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A barred owl takes flight to recovery

Raptor center medical coordinator, Carly Smith, retrieves Ned from his enclosure before having his steel implants removed and another X-ray taken. Ned was injured with a broken right shoulder/upper wing. He was taken to the Jim Arthur Raptor Medical center for medical attention. Ned and Nellie are a pair of barred owls that have lived in the Myers Park neighborhood of Charlotte since 2009.
Raptor center medical coordinator, Carly Smith, retrieves Ned from his enclosure before having his steel implants removed and another X-ray taken. Ned was injured with a broken right shoulder/upper wing. He was taken to the Jim Arthur Raptor Medical center for medical attention. Ned and Nellie are a pair of barred owls that have lived in the Myers Park neighborhood of Charlotte since 2009. ogaines@charlotteobserver.com

Ned flew.

The day the Observer published a story about two barred owls in Myers Park in mid-July, the injured Ned took flight for the first time since his May accident.

He makes a pit stop on the ground before he gets from one perch to the other. But after nearly three months in rehab at the Carolina Raptor Center, it’s progress.

Ned and Nellie have famously nested high in the branches of 100-year-old willow oaks in Myers Park. He and his mate, Nellie, have lived there for six years.

Marsha Gaspari, a certified naturalist and the owls’ human companion, discovered Ned cowering and unable to fly in a neighbor’s backyard mid-May.

She brought the wounded creature to the Carolina Raptor Center at Latta Plantation where Dr. Dave Scott, staff veterinarian, found his right humerus was broken.

Ned has since had numerous radiographs and two surgeries, all while he foster-fathered several owlets in an atrium on-site.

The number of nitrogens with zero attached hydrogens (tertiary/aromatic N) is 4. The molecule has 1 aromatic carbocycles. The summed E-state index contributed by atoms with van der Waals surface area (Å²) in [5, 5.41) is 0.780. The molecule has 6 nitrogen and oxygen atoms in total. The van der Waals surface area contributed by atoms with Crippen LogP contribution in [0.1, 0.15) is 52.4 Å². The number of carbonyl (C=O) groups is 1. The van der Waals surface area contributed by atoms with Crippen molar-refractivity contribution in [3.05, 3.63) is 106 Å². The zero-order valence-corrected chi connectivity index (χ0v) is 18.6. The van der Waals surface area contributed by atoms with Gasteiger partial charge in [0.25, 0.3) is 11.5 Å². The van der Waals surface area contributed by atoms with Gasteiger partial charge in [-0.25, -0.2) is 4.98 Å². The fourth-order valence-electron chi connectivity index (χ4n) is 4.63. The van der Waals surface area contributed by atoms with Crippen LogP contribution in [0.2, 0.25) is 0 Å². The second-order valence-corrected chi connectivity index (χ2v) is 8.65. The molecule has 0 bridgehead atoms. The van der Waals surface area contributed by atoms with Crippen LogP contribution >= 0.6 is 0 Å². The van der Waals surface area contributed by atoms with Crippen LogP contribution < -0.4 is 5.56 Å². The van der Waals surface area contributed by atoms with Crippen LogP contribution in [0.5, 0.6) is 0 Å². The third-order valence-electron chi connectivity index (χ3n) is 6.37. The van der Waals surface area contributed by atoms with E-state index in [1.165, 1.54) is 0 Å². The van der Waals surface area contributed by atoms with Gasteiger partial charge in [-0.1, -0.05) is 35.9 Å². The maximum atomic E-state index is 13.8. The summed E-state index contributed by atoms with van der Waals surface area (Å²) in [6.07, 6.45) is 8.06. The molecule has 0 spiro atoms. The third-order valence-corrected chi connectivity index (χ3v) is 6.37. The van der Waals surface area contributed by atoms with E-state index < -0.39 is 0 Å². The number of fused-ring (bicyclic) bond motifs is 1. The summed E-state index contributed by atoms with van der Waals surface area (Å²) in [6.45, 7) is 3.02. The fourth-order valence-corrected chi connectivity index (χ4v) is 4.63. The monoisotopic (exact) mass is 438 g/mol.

His cost of care at the center, which relies heavily on donations, came to $2,993 at the end of last week.

But the community has continued to rally around its favorite love story. Donations have exceeded $2,870.

While Ned heals, he’s become accustomed to easy food.

Ned has been described as lazy more than once, so he might be moved to a flight cage for some forced exercise. It’s still unknown when he will be able to rejoin Nellie and his real babies back in Myers Park.

They’ve managed to survive on their own all summer.

Gaspari still goes out in the evenings with her owl caller, passing hoots among the trees with Nellie and the babies.

She said sometimes she hears a male respond to Nellie’s call. But Ned and Nellie have history that won’t easily be erased by a new male moving in.

“Ned will not have it,” Gaspari said. “When he comes back, I think he will take his rightful place with Nellie and she will welcome him back with open wings – perhaps a little thump on the head for being gone so long, but still open wings.”

Fowler: 704-654-6344

Who gives a hoot?

If you’d like to donate to Ned’s treatment or follow his progress at the Carolina Raptor Center, go to http://raptormed.carolinaraptorcenter.org/, click to view records for current patients and search for patient ID number 18749.

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